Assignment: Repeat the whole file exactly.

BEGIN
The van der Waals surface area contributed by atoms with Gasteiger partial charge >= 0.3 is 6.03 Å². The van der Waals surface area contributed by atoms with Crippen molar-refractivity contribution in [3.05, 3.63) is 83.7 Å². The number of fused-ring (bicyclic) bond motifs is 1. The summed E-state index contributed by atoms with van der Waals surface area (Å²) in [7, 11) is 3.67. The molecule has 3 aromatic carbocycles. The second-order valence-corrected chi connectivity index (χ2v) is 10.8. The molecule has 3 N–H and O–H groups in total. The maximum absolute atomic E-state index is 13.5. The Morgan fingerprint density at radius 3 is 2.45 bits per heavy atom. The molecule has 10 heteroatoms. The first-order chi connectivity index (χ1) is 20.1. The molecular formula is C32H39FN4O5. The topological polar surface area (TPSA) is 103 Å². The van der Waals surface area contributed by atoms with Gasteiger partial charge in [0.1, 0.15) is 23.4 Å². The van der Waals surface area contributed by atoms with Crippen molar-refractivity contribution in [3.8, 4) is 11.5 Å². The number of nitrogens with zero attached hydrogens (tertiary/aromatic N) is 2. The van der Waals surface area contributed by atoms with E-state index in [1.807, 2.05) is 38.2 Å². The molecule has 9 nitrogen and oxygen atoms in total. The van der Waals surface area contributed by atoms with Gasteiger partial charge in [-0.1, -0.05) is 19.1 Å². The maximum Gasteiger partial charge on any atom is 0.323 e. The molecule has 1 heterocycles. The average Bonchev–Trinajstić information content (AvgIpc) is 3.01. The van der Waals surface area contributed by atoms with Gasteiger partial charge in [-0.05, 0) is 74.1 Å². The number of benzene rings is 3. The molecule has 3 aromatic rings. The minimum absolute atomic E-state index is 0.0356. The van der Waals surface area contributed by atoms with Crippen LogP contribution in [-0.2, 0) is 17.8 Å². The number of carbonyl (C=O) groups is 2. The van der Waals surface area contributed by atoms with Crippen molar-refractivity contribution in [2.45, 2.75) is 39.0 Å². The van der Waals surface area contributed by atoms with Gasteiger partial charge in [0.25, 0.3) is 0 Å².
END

The van der Waals surface area contributed by atoms with Gasteiger partial charge >= 0.3 is 6.03 Å². The van der Waals surface area contributed by atoms with Crippen molar-refractivity contribution in [3.05, 3.63) is 83.7 Å². The number of fused-ring (bicyclic) bond motifs is 1. The summed E-state index contributed by atoms with van der Waals surface area (Å²) in [7, 11) is 3.67. The molecule has 3 aromatic carbocycles. The second-order valence-corrected chi connectivity index (χ2v) is 10.8. The molecule has 3 N–H and O–H groups in total. The maximum absolute atomic E-state index is 13.5. The Morgan fingerprint density at radius 3 is 2.45 bits per heavy atom. The molecule has 10 heteroatoms. The first-order chi connectivity index (χ1) is 20.1. The molecular formula is C32H39FN4O5. The topological polar surface area (TPSA) is 103 Å². The van der Waals surface area contributed by atoms with Gasteiger partial charge in [0.1, 0.15) is 23.4 Å². The van der Waals surface area contributed by atoms with Crippen molar-refractivity contribution in [3.8, 4) is 11.5 Å². The number of nitrogens with zero attached hydrogens (tertiary/aromatic N) is 2. The van der Waals surface area contributed by atoms with E-state index in [1.807, 2.05) is 38.2 Å². The molecule has 9 nitrogen and oxygen atoms in total. The van der Waals surface area contributed by atoms with Gasteiger partial charge in [-0.1, -0.05) is 19.1 Å². The maximum Gasteiger partial charge on any atom is 0.323 e. The molecule has 1 heterocycles. The average Bonchev–Trinajstić information content (AvgIpc) is 3.01. The van der Waals surface area contributed by atoms with Gasteiger partial charge in [-0.05, 0) is 74.1 Å². The number of benzene rings is 3. The molecule has 3 aromatic rings. The minimum absolute atomic E-state index is 0.0356. The van der Waals surface area contributed by atoms with Crippen LogP contribution in [-0.2, 0) is 17.8 Å². The number of carbonyl (C=O) groups is 2. The van der Waals surface area contributed by atoms with Crippen molar-refractivity contribution in [2.45, 2.75) is 39.0 Å². The van der Waals surface area contributed by atoms with Gasteiger partial charge in [0.25, 0.3) is 0 Å².